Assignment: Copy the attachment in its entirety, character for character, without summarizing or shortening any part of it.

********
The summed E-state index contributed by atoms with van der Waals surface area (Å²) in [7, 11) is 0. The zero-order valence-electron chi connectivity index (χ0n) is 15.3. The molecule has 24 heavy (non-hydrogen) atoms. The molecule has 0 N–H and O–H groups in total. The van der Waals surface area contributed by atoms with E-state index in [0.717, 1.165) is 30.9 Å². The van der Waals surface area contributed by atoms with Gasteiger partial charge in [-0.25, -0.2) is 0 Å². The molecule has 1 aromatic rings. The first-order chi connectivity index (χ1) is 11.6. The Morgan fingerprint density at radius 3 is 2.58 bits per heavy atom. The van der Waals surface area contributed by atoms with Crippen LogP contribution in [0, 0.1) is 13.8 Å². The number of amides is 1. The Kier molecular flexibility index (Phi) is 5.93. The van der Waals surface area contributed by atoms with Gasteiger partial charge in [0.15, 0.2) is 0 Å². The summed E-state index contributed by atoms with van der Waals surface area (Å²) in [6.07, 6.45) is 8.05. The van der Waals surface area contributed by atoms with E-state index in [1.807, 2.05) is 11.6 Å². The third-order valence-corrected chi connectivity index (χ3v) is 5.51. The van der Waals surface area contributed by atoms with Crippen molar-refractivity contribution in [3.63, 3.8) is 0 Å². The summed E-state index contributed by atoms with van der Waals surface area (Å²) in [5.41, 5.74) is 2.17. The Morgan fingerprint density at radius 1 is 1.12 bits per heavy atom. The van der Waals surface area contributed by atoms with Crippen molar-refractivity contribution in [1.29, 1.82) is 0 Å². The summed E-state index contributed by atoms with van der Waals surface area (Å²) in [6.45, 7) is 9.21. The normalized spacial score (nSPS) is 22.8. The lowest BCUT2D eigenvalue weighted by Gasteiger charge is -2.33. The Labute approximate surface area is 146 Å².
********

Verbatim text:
The summed E-state index contributed by atoms with van der Waals surface area (Å²) in [7, 11) is 0. The zero-order valence-electron chi connectivity index (χ0n) is 15.3. The molecule has 24 heavy (non-hydrogen) atoms. The molecule has 0 N–H and O–H groups in total. The van der Waals surface area contributed by atoms with E-state index in [0.717, 1.165) is 30.9 Å². The van der Waals surface area contributed by atoms with Gasteiger partial charge in [-0.25, -0.2) is 0 Å². The molecule has 1 aromatic rings. The first-order chi connectivity index (χ1) is 11.6. The Morgan fingerprint density at radius 3 is 2.58 bits per heavy atom. The van der Waals surface area contributed by atoms with Crippen LogP contribution in [0, 0.1) is 13.8 Å². The number of amides is 1. The Kier molecular flexibility index (Phi) is 5.93. The van der Waals surface area contributed by atoms with Gasteiger partial charge in [0.15, 0.2) is 0 Å². The summed E-state index contributed by atoms with van der Waals surface area (Å²) in [6.07, 6.45) is 8.05. The van der Waals surface area contributed by atoms with E-state index in [1.807, 2.05) is 11.6 Å². The third-order valence-corrected chi connectivity index (χ3v) is 5.51. The van der Waals surface area contributed by atoms with Crippen molar-refractivity contribution in [3.63, 3.8) is 0 Å². The summed E-state index contributed by atoms with van der Waals surface area (Å²) in [5.41, 5.74) is 2.17. The Morgan fingerprint density at radius 1 is 1.12 bits per heavy atom. The van der Waals surface area contributed by atoms with Crippen molar-refractivity contribution in [1.29, 1.82) is 0 Å². The summed E-state index contributed by atoms with van der Waals surface area (Å²) in [6.45, 7) is 9.21. The normalized spacial score (nSPS) is 22.8. The lowest BCUT2D eigenvalue weighted by Gasteiger charge is -2.33. The Labute approximate surface area is 146 Å².